San Francisco, California, Waterfront, Freeway, Protests, Cities, Transportation, Earthquake
Ken McLaughlin / Hearst Bay Area
The plan was simple: Connect the Bay Bridge and the Golden Gate Bridge via a freeway. It was the 1950s and everyone loved freeways. What could go wrong? Nearly everything.
The Embarcadero Freeway is widely considered one of the biggest mistakes the city ever made. For 32 years, a concrete monstrosity barricaded San Franciscans from the bay waters, shrouded the iconic Ferry Building in smog and made lots of residents very mad. Photographs of it now look like a very different, unsightly city. And while (nearly) everyone hated it, it took an earthquake to tear it down.
Here's the story of the ugliest thing San Francisco ever built (until the Salesforce Tower).
Postwar America was a concrete-spewing monster, and California led the way in the freeway binge.
San Francisco, a tight city of dense housing and many, many hills, does not lend itself to sprawling highways, but that didn't stop city officials making big infrastructure plans.
Top of the wish list for city officials was an artery connecting the city's two famous bridges, and this would start with a double-decker freeway running from the Bay Bridge up the eastern shore of the city.
Despite there being public outcry before it was even built, in 1959 the first section of what was named California State Route 480 was opened. Drivers could now swoop off the Bay Bridge and find themselves on Broadway in North Beach and Chinatown in a matter of minutes.
The Chronicle didn't mince its words in editorials published that year, referring to the new thoroughfare as a "hideous monstrosity" and "such an evil."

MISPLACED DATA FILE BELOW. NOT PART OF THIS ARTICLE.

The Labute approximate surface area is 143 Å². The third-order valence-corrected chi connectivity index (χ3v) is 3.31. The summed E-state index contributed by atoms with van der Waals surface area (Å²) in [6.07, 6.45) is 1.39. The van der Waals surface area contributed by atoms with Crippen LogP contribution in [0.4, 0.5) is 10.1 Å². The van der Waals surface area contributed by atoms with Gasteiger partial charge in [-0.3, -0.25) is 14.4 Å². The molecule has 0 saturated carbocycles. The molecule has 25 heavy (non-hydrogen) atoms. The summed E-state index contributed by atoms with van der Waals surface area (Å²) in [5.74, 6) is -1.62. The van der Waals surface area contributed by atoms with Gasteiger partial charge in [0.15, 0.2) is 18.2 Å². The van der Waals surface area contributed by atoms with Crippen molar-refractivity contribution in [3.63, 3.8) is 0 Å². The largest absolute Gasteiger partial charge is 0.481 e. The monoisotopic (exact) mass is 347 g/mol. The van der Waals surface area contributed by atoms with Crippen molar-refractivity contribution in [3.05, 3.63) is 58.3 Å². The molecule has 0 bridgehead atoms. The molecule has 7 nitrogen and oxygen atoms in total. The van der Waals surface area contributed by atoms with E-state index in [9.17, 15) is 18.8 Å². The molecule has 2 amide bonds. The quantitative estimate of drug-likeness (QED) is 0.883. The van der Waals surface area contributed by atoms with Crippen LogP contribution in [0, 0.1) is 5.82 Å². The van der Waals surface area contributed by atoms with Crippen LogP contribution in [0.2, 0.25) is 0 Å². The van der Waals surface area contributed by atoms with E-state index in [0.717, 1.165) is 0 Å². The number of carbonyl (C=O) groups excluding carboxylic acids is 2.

"A few jackhammers and a wrecking ball or two could in practically no time at all beat this monstrous mistake into concrete chunks of a size convenient for hauling away," the paper wrote two weeks after its opening.
To get an idea of how the route worked, this time-lapse footage from the experimental 1982 movie "Koyaanisqatsi" shows a driver taking the freeway north and exiting on the Washington Street ramp that was added in 1965 (to a mesmerizing Philip Glass soundtrack).
But less than a decade after Eisenhower's freeway utopia started laying concrete tendrils throughout America, an emerging environmental movement grew in California alongside the counterculture shift of the '60s.
"The Freeway Revolt" pitted environmentalists and residents, outraged by the idea of their neighborhoods being cut in two with an expressway, against city and state planners keen to realize a modern vision of mass transit in America.
Freeway plans for San Francisco didn't stop at joining the two bridges. A crosstown tunnel and freeway right down the middle of the Panhandle were also drawn up. Opposition across the city culminated on May 17, 1964, when a throng of 200,000 protesters rallied in Golden Gate Park against any new freeways.
Alongside Beat poet Kenneth Rexroth, folk singer Malvina Reynolds sang her newly written anti-freeway protest song "Cement Octopus" to the crowd. Lyrics included, "There's a cement octopus sits in Sacramento, I think. Gets red tape to eat, gasoline taxes to drink," and, "That octopus grows like a science-fiction blight, The Bay and the Ferry Building are out of sight."
The protests worked, and in 1966 the Crosstown Tunnel, the Golden Gate Freeway and the Panhandle Freeway were all rejected by the city. But the two-story tentacle on the Embarcadero, slithering up San Francisco's eastern shore, still defiled the city.
Calls to tear it down continued throughout the '70s and '80s, but a proposal was surprisingly voted down by the public in 1986, in no small part due to the sway of influential Chinatown community leader Rose Pak, who saw the freeway as integral to the economy of the historic neighborhood. Bar and strip club owners on Broadway who had seen a boon from weekend tourists driving into North Beach also lobbied to save it.
In the end it was an act of God, not politics or protest songs, that finally closed the freeway. On Oct. 17, 1989, the Loma Prieta earthquake shook the city (and game three of the World Series), and caused severe damage to the freeway.
The ramps were shuttered by the city for inspection, and Caltrans looked into plans to retrofit the structure, but those who had longed for the freeway's removal saw an opportunity. (That earthquake also saw the demise of the portion of the Central